Then, I let someone read it. If I may pontificate briefly: if you are writing and you’re not letting someone read = bad. At some point, you have to send your baby out into the world and let him meet new people. I am so blessed that I have been able to rely on great writer-friends like Cedrix Clarke, Beth Deitchman, Peter Samet, Callie Armstrong, Jason Zwiker, Beth Voso, Larry Rothstein, Brian Burns and of course my Teachers: The Movie co-writer Evan Lancia for feedback. Also, my husband reads nearly everything I write, and he is not shy with the critique (you’d know this if you’ve ever sung vocals in a recording studio for him, trust me).

Finally, I send my stories to literary journals or I enter contests. I try to get my work out there. That’s what it’s for. It’s for someone who lives outside of my house to read. Will that someone reject it? Um, yeah. That’s kind of part of the process. But if you’re afraid of rejection…just…don’t be afraid of rejection. Rejection is the Apollo Creed to your Rocky. So put your inspirational instrumental theme music on a loop and keep running. Train hard and focus on the sequel.

Incidentally, since you are someone who lives outside of my house, maybe you’d like to see what I’ve written in non-blog form. No? Ok…well, if you change your mind, click the “Published Work and Awards” page for links to a few of my very short pieces.

So this is the part where I tag people. When I first joined Twitter a little over a year ago, I had no idea that I would be immersed in a community of talented, funny, profound and encouraging writers who were producing quality work in a variety of genres. I have chosen three of these writers to tag for the next wave of this blog.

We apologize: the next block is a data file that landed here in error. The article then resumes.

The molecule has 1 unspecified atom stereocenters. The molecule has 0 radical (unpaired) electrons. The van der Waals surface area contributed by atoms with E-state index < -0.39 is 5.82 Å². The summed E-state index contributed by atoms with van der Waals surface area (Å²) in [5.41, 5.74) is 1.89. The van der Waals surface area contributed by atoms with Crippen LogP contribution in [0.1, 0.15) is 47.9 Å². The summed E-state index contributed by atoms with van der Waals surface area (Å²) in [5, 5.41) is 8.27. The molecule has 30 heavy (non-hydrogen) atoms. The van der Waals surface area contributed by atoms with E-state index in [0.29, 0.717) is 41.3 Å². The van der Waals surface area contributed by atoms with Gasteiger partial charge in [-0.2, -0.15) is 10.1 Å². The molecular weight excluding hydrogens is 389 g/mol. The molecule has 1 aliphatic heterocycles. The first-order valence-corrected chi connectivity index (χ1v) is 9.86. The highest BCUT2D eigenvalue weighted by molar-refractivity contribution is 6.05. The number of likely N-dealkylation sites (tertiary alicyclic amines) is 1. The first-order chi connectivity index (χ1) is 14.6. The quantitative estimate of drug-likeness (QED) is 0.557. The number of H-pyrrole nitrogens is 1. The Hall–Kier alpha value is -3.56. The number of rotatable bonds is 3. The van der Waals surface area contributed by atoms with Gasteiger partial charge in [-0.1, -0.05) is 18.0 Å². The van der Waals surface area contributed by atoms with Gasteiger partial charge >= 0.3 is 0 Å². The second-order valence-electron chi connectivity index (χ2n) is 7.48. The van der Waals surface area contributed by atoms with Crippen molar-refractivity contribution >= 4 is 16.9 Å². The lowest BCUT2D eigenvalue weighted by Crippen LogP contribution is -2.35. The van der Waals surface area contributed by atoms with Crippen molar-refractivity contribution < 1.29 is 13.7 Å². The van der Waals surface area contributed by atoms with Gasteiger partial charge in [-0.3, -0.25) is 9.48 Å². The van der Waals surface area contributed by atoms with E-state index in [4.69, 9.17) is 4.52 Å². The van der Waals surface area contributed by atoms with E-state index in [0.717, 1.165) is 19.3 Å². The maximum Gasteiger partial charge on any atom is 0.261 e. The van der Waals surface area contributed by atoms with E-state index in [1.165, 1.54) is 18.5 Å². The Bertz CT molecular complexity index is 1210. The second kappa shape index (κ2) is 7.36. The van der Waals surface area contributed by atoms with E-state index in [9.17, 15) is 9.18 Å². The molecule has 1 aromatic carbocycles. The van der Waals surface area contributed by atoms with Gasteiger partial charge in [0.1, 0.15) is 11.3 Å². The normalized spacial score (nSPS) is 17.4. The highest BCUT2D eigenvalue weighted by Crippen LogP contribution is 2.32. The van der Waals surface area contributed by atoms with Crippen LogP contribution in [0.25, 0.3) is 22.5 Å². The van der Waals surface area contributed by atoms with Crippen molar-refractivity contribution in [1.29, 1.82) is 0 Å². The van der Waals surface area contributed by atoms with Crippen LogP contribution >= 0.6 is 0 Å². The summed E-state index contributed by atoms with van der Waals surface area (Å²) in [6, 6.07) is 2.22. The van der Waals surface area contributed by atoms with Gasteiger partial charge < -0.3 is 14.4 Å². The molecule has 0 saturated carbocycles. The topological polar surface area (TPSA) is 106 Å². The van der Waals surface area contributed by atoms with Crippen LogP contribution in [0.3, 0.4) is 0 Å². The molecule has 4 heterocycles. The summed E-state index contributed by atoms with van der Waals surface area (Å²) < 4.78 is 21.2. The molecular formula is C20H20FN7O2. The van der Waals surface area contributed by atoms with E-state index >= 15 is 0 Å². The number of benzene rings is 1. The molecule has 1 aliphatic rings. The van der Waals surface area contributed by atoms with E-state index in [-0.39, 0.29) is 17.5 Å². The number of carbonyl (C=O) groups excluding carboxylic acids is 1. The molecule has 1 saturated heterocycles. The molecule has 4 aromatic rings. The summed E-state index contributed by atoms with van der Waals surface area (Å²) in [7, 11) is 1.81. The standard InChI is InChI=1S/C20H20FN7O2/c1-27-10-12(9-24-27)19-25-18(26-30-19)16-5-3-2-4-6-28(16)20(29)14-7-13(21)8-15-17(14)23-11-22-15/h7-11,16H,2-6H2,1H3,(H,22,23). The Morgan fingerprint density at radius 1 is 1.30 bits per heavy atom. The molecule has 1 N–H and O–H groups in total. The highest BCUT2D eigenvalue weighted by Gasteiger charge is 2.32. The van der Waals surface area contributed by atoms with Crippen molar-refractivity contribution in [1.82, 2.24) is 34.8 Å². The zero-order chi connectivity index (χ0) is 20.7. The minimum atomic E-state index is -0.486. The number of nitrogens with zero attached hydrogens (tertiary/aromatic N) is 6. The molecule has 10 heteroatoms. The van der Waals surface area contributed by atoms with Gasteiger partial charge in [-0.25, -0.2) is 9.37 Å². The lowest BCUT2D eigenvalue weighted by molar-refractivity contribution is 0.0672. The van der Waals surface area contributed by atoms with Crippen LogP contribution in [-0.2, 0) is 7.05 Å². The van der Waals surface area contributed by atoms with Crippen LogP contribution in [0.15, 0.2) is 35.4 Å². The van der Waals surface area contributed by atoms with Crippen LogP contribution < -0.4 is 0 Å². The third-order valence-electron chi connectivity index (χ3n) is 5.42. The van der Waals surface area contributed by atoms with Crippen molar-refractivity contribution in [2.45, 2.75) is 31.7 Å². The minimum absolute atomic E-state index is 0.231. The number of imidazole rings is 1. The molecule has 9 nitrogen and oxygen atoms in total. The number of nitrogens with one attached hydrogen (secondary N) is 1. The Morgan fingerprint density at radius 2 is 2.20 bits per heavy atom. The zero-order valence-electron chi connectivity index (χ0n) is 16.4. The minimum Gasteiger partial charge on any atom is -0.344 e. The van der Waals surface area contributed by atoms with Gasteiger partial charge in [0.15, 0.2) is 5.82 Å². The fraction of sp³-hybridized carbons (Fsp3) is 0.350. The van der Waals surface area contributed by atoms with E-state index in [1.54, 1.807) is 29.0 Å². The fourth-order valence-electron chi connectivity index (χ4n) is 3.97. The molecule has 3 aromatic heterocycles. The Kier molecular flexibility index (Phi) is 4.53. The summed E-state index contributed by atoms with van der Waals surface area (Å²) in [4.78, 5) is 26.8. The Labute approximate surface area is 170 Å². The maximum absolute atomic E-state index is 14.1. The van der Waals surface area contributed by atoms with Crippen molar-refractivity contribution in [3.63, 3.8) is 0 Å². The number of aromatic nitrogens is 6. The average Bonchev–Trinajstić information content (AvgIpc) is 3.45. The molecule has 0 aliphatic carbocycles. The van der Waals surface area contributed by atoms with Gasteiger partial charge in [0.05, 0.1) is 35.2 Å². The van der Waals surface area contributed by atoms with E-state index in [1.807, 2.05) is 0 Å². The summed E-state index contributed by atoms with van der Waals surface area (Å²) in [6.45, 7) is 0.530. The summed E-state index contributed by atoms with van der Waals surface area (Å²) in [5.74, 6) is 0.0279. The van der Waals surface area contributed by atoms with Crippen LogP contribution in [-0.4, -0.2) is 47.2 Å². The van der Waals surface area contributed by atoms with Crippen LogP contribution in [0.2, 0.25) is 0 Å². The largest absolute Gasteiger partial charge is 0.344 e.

They are:

Brad Abraham

I started following Brad on Twitter during the fall of last year. At first, like most twitter followers, we conversed about random topics like food and music. Since he was genuine and wasn’t just looking to up his follower quota, I read his bio and discovered that Brad is indeed a full-time writer who writes, among other things, screenplays and a comic book series. Brad is a cool guy, in that he was willing to offer advice to this newbie screenwriter, and he is the author of the Mixtape comic series. Mixtape is the story of a group of friends coming of age to the soundtrack of the 90’s alternative music scene. I am a big fan of Brad’s work, and I am looking forward to hearing about his process.

You can learn more about Brad at his website:

Peter Samet

Peter is another of my writer connections who has become a necessary part of my Twitter feed. From our earliest conversations I was aware that, like most writers on social media – Peter was at work on a novel. Last spring, I was honored to be among the first readers of his book, Zero Echo Shadow Prime, a well-crafted science fiction dystopian novel about the year 2045, where the merger of man and machine has devastating effects. A film editor by day, Peter has managed to carve out time to write a really solid novel. His characters are essentially clones, yet he finds a way to make each of them unique while taking us through their journey.

Learn more about Peter and his novel here:

Christopher Smith

Up until today, I didn’t know Chris’ real name, but I know him as one of the first people who chatted with me on Twitter. What I like about Chris, besides the fact that he is good with the Twitter-chatting and he has varied and unique taste in music, is that he can spin a clever tale in a number of genres. If you haven’t checked out Dirk McAwesome and the Giant Fire Breathing Space Ants, written under the pen name Richard Junk, I suggest you get yourself a copy. It is laugh-out-loud funny, I promise. Chris (under another pen name, Joriah Wood) is also one of the writers involved with the Whiskey and Wheelguns series, a vividly written, action-packed collection of tall tales that melds the old west with zombies, werewolves and vampires.

You will find Chris’ blog at http://prosebeforehohos.wordpress.com/